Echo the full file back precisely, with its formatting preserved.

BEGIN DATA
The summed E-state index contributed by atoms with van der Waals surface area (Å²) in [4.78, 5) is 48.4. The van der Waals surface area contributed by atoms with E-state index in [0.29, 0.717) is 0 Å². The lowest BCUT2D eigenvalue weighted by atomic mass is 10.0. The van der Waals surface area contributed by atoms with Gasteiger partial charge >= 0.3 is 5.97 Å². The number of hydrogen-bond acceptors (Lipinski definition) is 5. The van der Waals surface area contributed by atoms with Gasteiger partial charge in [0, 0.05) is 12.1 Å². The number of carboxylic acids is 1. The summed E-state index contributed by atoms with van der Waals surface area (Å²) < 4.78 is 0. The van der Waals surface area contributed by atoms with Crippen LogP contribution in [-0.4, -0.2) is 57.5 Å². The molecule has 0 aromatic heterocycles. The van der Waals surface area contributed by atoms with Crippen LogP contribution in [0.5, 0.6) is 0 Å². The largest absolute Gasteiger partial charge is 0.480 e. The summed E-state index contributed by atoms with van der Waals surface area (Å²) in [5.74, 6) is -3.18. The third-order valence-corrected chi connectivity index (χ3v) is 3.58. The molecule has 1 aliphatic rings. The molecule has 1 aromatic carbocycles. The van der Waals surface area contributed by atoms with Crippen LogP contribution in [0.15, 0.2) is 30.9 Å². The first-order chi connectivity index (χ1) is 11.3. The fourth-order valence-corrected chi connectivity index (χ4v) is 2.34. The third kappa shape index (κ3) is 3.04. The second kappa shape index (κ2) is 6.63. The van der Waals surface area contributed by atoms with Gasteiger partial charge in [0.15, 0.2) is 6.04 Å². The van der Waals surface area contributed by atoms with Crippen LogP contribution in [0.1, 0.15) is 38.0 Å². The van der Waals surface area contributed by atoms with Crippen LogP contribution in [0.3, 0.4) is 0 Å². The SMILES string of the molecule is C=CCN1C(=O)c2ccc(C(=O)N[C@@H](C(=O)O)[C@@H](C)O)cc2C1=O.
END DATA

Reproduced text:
The summed E-state index contributed by atoms with van der Waals surface area (Å²) in [4.78, 5) is 48.4. The van der Waals surface area contributed by atoms with E-state index in [0.29, 0.717) is 0 Å². The lowest BCUT2D eigenvalue weighted by atomic mass is 10.0. The van der Waals surface area contributed by atoms with Gasteiger partial charge >= 0.3 is 5.97 Å². The number of hydrogen-bond acceptors (Lipinski definition) is 5. The van der Waals surface area contributed by atoms with Gasteiger partial charge in [0, 0.05) is 12.1 Å². The number of carboxylic acids is 1. The summed E-state index contributed by atoms with van der Waals surface area (Å²) < 4.78 is 0. The van der Waals surface area contributed by atoms with Crippen LogP contribution in [-0.4, -0.2) is 57.5 Å². The molecule has 0 aromatic heterocycles. The van der Waals surface area contributed by atoms with Crippen LogP contribution in [0.5, 0.6) is 0 Å². The largest absolute Gasteiger partial charge is 0.480 e. The summed E-state index contributed by atoms with van der Waals surface area (Å²) in [5.74, 6) is -3.18. The third-order valence-corrected chi connectivity index (χ3v) is 3.58. The molecule has 1 aliphatic rings. The molecule has 1 aromatic carbocycles. The van der Waals surface area contributed by atoms with Crippen LogP contribution in [0.15, 0.2) is 30.9 Å². The first-order chi connectivity index (χ1) is 11.3. The fourth-order valence-corrected chi connectivity index (χ4v) is 2.34. The third kappa shape index (κ3) is 3.04. The second kappa shape index (κ2) is 6.63. The van der Waals surface area contributed by atoms with Gasteiger partial charge in [0.15, 0.2) is 6.04 Å². The van der Waals surface area contributed by atoms with Crippen LogP contribution in [0.1, 0.15) is 38.0 Å². The van der Waals surface area contributed by atoms with Crippen LogP contribution in [0.3, 0.4) is 0 Å². The SMILES string of the molecule is C=CCN1C(=O)c2ccc(C(=O)N[C@@H](C(=O)O)[C@@H](C)O)cc2C1=O.